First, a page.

It’s been three months since Europe became the epicentre of the global Covid-19 pandemic, and six months since it was first discovered in China in December 2019. Yet, in that short period the virus has both revealed and inflamed the deep structural issues that exist throughout the globe — both in the domestic and international spheres.
More importantly, the virus has accelerated a tumultuous shift in the international system — one that has been anticipated by those who have followed international politics for some time. This shift refers to the changing role of the US in international affairs. Since the end of the Cold War the US has been able to claim global hegemony — being the cornerstone of the liberal world order that governs the interstate system. Its unipolar moment has spanned three decades, but with a rising China abroad, and instability at home, that moment may be coming to a rather abrupt end.
Like the shift in global governance that occurred with the end of the Cold War and the globalisation of the formerly western liberal order, this current shift provides an important opening for global governance and inter-state relations. A better and more secure system of global governance can and must be realised. But what is wrong with the current system, what would this new system look like, and why must things change?
The illiberal world order
The issues surrounding our liberal order is that both its structure and the practices of its participating states are illiberal. It’s an order of fundamental contradictions that have led it to be battered and bruised. All three pillars of the international system — common security, economic interdependence and human rights — have consciously been undermined since its inception.
Common security means adhering to the rules-based system made up of international law, international institutions such as the UN, and respecting the basic notion of sovereignty. Yet a US-led coalition invaded Iraq in 2003 without approval from the UN security council, undermining the UN as an institution, and reinforcing the power political chess game that the rules-based system sought to end. Economic interdependence refers to the intertwining of national economies in the inter-state system; making war costly and allowing states to develop side by side. But not only has the Trump presidency severely undermined the principle; Immanuel Wallerstein’s world-systems theory reveals that the structuring of economic interdependence is highly exploitative — benefiting core Western states at the expense of non-Western peripheral states. Human rights were supposedly universalised through the UN declaration in 1948 and propped up through the Rome statute that created the International Criminal Court — a framework to prosecute human rights abusers internationally. But human rights can’t be upheld when states are willing to overlook human rights abuses by countries that are key pillars of national foreign policy and economic security. For instance, Egypt and the Gulf states for the US war on Terror, or China for global economic prosperity.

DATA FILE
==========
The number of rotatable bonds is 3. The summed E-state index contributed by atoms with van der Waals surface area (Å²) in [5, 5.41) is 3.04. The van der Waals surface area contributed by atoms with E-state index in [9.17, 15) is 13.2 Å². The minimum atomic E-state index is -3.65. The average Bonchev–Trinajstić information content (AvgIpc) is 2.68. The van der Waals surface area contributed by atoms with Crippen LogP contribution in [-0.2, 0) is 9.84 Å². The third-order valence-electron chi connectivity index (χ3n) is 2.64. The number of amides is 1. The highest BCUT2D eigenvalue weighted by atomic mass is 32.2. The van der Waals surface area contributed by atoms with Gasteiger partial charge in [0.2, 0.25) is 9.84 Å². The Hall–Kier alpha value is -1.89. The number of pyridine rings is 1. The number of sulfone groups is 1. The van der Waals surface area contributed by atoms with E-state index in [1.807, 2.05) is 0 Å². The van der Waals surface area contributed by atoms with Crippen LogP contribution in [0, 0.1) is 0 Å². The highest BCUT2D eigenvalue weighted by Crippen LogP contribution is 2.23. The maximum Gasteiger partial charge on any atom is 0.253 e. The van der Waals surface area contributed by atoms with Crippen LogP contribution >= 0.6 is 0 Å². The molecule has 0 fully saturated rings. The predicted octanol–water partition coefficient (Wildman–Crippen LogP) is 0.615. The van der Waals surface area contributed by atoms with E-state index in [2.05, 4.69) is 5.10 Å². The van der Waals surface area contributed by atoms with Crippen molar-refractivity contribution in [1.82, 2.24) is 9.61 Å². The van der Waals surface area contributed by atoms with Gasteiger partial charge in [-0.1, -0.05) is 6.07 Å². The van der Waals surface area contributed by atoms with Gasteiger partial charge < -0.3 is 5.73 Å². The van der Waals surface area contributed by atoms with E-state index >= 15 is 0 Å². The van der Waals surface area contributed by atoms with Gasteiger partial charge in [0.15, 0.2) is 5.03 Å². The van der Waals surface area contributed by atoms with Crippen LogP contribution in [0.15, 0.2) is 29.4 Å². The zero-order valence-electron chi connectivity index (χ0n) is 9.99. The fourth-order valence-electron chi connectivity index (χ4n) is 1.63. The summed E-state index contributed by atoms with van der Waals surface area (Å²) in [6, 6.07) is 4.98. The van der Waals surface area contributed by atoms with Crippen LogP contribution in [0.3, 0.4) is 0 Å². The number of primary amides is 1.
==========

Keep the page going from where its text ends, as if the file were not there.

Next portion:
If the order was a three-legged stool, nobody in their right mind would sit on it. But that doesn’t mean the stool has design flaws per se — although it should be tweaked. Rather, its legs are twisted and mangled after years of improper use. With the coming end of US unipolarity and a rising China that has not yet attained the status of global hegemony, a short window of opportunity has opened, providing states a chance to remould a better and more sustainable order for global governance. This requires three main changes, two of which relate to the structure of global governance and the other relating to Western foreign policy practice.
Remoulding a broken order
The first change is to de-Westernise the order. Since its inception in 1945, its key institutions — the UN, IMF, and World Bank — have been dominated by Western countries. Three out of five permanent seats on the UN security council are held by Western countries, and the West has dominated its economic institutions — traditionally holding a greater voting share than non-Western countries. This has ensured the continued existence of a global structure of core, semi-periphery and periphery states that stems from European colonialism.